KUALA LUMPUR, April 5 A Malaysia-based group is
drafting halal standards to give Muslim countries a framework to
regulate a $2 trillion global industry ranging from food to
The global halal industry is regarded as a vast but
difficult market with the substantial Muslim population
outweighed by the use of disparate sharia standards, differing
levels of development across Muslim countries and a lack of
The International Halal Integrity Alliance is working on
guidelines relating to the use of sharia-compliant
pharmaceuticals, finance and processed food which would be
completed by year-end, its chief executive officer Darhim Hashim
"We, as Muslims, are not in control of the supply chain," he
said on the sidelines of a halal forum.
"We cannot say that we can accept everything that comes into
the country is halal so at the very basic level is some kind of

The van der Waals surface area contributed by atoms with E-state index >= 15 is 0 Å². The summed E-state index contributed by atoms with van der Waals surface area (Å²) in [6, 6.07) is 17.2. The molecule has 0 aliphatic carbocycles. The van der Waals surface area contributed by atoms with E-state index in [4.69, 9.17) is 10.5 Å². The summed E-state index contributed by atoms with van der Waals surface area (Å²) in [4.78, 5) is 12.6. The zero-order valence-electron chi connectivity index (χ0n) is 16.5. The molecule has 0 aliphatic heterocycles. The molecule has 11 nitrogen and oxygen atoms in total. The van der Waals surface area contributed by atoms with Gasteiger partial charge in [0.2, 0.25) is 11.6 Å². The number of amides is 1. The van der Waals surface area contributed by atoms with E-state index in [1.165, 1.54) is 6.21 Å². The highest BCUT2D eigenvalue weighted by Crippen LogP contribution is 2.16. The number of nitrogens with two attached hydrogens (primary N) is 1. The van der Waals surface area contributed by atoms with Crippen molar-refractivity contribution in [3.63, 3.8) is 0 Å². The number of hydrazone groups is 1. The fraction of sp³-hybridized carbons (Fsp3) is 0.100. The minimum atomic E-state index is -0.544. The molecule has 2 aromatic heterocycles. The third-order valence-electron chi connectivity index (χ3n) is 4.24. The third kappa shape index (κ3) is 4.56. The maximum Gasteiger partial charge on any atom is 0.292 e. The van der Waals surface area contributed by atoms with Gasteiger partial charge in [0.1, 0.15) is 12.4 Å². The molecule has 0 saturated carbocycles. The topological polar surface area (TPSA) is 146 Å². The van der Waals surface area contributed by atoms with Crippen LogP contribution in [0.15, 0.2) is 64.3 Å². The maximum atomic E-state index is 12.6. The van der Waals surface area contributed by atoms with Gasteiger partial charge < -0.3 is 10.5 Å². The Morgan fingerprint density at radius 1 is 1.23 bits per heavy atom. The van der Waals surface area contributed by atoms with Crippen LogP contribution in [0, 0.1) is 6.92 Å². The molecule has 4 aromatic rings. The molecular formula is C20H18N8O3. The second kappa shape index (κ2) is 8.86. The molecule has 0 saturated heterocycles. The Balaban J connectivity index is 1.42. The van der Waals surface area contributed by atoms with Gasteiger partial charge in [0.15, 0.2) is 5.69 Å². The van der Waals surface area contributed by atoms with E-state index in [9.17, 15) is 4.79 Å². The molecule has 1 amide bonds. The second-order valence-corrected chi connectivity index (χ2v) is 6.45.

import regulation. That in return leads to a standard."
Darhim said the alliance has published seven other standards
which include the regulation of sharia-compliant restaurants,
cosmetics, lab testing and animal slaughtering which have been
ratified by the Islamic Chamber of Commerce and Industry, a
grouping of 56 Islamic countries.
The alliance's members include certification bodies from
Europe, India, the Phillipines, Cambodia and Australia.
The halal industry has been overshadowed by the Islamic
finance sector in recent years as the petrodollar boom sparked a
rush for sharia-compliant assets. But the large global Muslim
population is seen as offering growth opportunities for the
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(Reporting by Liau Y-Sing; Editing by Kim Coghill)